This is a lie, a dangerous, dangerous lie. (And I’ll be honest, as a grown-up, I struggle with defining myself outside of things enough as it is. So I’m passionate about equipping my daughter with the right skills to combat this. The pressure is all too real.)
The Story of the Pink Candy Machine
I’ll give you a mind-blowing example of why the question of access and permission matters so much in terms of genderization, that sadly will likely sound all too familiar to you if you happen to be a parent, or around small children.
This week, my two year old daughter discovered a delightful, bright pink candy machine at a local dining establishment after dinner. Has she used candy machine before? I don’t know, and it certainly felt like one of those charming “firsts,” but I do know it’s the first time we’ve engaged in a conversation around one.
She ran over to it, and with me close behind, she turned around and looked up at me. I waited and watched, curious. What she said next surprised me.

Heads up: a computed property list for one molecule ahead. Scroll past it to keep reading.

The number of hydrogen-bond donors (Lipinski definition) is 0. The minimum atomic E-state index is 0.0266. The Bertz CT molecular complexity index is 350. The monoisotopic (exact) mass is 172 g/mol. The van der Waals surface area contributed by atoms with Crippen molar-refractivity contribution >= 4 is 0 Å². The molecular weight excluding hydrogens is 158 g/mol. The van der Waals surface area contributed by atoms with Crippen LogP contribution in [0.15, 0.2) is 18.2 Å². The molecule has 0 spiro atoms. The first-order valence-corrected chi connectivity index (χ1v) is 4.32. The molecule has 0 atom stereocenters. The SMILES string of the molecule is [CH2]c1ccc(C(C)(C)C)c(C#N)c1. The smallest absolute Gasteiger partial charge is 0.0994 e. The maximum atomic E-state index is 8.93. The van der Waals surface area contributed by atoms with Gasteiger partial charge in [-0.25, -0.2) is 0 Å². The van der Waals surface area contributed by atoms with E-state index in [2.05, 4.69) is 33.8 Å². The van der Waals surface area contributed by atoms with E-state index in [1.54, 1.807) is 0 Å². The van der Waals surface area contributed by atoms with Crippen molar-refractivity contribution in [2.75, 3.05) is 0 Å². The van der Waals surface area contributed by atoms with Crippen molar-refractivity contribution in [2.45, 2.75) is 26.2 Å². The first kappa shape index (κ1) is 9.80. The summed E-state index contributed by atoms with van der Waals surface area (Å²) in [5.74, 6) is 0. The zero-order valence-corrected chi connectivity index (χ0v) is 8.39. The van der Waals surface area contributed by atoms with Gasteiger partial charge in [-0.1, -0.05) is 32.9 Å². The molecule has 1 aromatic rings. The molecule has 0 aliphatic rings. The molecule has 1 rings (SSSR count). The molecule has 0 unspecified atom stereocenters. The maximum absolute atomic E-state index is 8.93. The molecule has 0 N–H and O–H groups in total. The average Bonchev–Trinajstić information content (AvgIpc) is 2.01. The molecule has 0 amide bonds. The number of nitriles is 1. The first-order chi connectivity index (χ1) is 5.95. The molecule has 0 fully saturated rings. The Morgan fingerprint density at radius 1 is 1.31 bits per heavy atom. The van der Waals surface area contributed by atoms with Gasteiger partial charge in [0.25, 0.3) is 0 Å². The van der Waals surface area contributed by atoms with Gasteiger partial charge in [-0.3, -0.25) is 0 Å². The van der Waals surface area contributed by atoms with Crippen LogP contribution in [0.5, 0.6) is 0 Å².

“Is that for girls?” she asked, eyes wide. Not, “Can I have some, please?” No “What’s that?” or “How do I get the candy out?” The first words out of her mouth when encountering a new, interesting thing FULL OF CANDY was around gender and access. About who is in on the gig and who is out. I was shocked. Taken aback, I thought for a second before determining how to reply. I decided on an enthusiastic: “Yes! It’s for all children!” To which she beamed up at me with delight and then approached the machine to figure out how it worked. Whew. There’s another story there, but here’s where I want to take this:
As a parent, I had been more concerned about the inevitable sugar-rush-drama this adventure was likely to ensue than a conversation about gender access. I would never have imagined in a million billion years that gender would come up at all when encountering candy, nor would pretty much anybody. That part of the sad, terrible point.